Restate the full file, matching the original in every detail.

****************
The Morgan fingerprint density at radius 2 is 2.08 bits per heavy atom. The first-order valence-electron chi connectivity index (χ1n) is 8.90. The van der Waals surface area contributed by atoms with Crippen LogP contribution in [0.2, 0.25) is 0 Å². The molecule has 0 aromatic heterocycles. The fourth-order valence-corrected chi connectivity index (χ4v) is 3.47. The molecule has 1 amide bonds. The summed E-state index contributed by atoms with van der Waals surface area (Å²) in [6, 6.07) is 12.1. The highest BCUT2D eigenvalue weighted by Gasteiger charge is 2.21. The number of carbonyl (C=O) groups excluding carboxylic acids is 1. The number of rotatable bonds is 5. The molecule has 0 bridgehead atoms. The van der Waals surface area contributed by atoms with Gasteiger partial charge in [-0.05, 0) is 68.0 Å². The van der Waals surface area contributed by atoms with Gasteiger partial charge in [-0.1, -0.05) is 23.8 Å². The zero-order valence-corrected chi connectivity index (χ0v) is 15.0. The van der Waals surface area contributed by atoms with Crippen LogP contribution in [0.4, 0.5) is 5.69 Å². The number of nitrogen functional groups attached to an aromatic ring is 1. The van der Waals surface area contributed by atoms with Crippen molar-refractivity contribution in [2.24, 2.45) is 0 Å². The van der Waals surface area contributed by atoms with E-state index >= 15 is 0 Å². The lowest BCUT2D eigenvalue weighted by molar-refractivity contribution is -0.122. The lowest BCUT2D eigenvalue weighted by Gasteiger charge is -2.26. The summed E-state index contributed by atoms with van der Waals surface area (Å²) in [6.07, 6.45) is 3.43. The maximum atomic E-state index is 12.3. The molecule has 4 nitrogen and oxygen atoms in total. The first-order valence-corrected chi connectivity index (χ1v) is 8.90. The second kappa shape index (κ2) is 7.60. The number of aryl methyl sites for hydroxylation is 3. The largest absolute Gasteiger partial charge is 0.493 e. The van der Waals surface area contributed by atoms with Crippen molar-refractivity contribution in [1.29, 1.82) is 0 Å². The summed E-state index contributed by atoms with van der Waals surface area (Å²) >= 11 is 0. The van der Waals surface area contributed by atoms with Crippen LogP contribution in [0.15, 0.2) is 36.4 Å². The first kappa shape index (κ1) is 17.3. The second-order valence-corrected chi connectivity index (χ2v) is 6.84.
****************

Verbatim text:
The Morgan fingerprint density at radius 2 is 2.08 bits per heavy atom. The first-order valence-electron chi connectivity index (χ1n) is 8.90. The van der Waals surface area contributed by atoms with Crippen LogP contribution in [0.2, 0.25) is 0 Å². The molecule has 0 aromatic heterocycles. The fourth-order valence-corrected chi connectivity index (χ4v) is 3.47. The molecule has 1 amide bonds. The summed E-state index contributed by atoms with van der Waals surface area (Å²) in [6, 6.07) is 12.1. The highest BCUT2D eigenvalue weighted by Gasteiger charge is 2.21. The number of carbonyl (C=O) groups excluding carboxylic acids is 1. The number of rotatable bonds is 5. The molecule has 0 bridgehead atoms. The van der Waals surface area contributed by atoms with Gasteiger partial charge in [-0.05, 0) is 68.0 Å². The van der Waals surface area contributed by atoms with Gasteiger partial charge in [-0.1, -0.05) is 23.8 Å². The zero-order valence-corrected chi connectivity index (χ0v) is 15.0. The van der Waals surface area contributed by atoms with Crippen LogP contribution in [0.4, 0.5) is 5.69 Å². The number of nitrogen functional groups attached to an aromatic ring is 1. The van der Waals surface area contributed by atoms with Crippen molar-refractivity contribution in [2.24, 2.45) is 0 Å². The van der Waals surface area contributed by atoms with E-state index >= 15 is 0 Å². The lowest BCUT2D eigenvalue weighted by molar-refractivity contribution is -0.122. The lowest BCUT2D eigenvalue weighted by Gasteiger charge is -2.26. The summed E-state index contributed by atoms with van der Waals surface area (Å²) in [6.07, 6.45) is 3.43. The maximum atomic E-state index is 12.3. The molecule has 4 nitrogen and oxygen atoms in total. The first-order valence-corrected chi connectivity index (χ1v) is 8.90. The second kappa shape index (κ2) is 7.60. The number of aryl methyl sites for hydroxylation is 3. The largest absolute Gasteiger partial charge is 0.493 e. The van der Waals surface area contributed by atoms with Crippen molar-refractivity contribution in [1.29, 1.82) is 0 Å². The summed E-state index contributed by atoms with van der Waals surface area (Å²) >= 11 is 0. The van der Waals surface area contributed by atoms with Crippen LogP contribution in [0.15, 0.2) is 36.4 Å². The first kappa shape index (κ1) is 17.3. The second-order valence-corrected chi connectivity index (χ2v) is 6.84.